Regulatory approval of cells in reinsurance special purpose vehicles: A cell of a reinsurance special purpose vehicle organised as a securitisation cell company may be established by means of a resolution of the directors of the company once regulatory approval is obtained. The draft regulations empower the MFSA to issue rules setting out the application requirements for the approval of cells.

Issue of financial instruments linked to cells:  The draft regulations provide that it would be possible for a securitisation cell company to issue financial instruments in respect of any of its cells in one or more tranches, the proceeds of the issue of which would be comprised in the cellular assets attributable to the cell in respect of which the financial instruments are issued.

Tranching: A cell company may issue financial instruments in respect of a cell in one or more tranches.

Multi-currency issuances: Financial instruments issued in respect of a cell may be denominated in different currencies. In this case, the directors of a securitisation cell company would be required to choose the base currency of the cell and draw up accounts in respect of the cell.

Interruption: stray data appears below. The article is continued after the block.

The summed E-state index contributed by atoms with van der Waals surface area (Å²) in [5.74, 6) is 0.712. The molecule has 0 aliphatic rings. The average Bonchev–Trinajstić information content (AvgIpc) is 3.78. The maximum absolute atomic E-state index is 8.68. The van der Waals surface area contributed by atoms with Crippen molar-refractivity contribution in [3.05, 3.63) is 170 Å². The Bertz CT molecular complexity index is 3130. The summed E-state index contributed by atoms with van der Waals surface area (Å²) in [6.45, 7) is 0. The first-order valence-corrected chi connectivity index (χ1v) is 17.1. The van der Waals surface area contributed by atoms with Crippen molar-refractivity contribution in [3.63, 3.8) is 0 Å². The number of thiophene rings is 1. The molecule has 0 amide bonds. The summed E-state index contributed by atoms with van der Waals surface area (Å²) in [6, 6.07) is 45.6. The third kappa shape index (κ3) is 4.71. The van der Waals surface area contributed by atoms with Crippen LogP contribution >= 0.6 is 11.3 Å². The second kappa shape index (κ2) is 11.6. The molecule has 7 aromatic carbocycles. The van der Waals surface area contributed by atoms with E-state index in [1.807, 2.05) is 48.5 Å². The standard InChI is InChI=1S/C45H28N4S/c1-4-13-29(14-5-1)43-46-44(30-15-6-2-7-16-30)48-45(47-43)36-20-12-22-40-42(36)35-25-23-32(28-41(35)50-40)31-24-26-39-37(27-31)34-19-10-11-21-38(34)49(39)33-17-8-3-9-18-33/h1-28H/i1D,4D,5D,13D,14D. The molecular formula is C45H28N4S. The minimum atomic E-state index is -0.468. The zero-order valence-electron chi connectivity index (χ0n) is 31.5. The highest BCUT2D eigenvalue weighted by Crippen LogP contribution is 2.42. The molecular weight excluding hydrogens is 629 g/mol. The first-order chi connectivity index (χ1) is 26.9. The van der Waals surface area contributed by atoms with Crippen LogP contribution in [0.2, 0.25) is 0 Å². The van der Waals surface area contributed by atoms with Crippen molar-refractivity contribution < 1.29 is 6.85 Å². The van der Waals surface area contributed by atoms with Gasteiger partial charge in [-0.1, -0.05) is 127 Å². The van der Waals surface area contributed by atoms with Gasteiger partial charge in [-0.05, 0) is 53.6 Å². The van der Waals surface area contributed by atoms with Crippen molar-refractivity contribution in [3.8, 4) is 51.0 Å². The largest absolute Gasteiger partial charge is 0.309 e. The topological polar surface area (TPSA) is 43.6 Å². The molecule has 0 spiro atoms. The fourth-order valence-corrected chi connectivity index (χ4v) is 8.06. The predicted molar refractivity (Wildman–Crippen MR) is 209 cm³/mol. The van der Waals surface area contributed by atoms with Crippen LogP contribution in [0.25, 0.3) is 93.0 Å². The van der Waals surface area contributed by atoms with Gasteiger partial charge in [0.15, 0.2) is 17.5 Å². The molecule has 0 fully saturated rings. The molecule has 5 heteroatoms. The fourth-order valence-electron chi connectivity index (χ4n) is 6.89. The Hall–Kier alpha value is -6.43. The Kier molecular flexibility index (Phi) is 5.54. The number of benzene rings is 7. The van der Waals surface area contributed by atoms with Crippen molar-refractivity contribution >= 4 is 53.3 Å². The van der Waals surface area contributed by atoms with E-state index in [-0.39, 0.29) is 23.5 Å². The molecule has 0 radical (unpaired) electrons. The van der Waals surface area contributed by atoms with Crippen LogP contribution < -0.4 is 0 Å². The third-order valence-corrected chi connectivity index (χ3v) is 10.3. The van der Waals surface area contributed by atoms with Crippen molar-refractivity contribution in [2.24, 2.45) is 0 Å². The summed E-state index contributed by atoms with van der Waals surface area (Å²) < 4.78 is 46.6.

Accounting: The directors of the securitisation cell company are required to draw up accounts in respect of the securitisation cell company in the currency of its non-cellular capital. The directors of a securitisation cell company shall also maintain proper accounting records of the assets and liabilities of each cell in the base currency of that cell.

Winding-up: The draft regulations contain provisions aimed at ensuring the orderly winding-up of cells and the treatment of cells as separate patrimonies of the securitisation cell company.


Get in touch with us

We would be happy to discuss the above with you and answers any of the questions you may have at this stage. Feel free to contact us:

Max Ganado

mganado@ganadoadvocates.com

Matthew Bianchi

mbianchi@ganadoadvocates.com

Nicholas Curmi

ncurmi@ganadoadvocates.com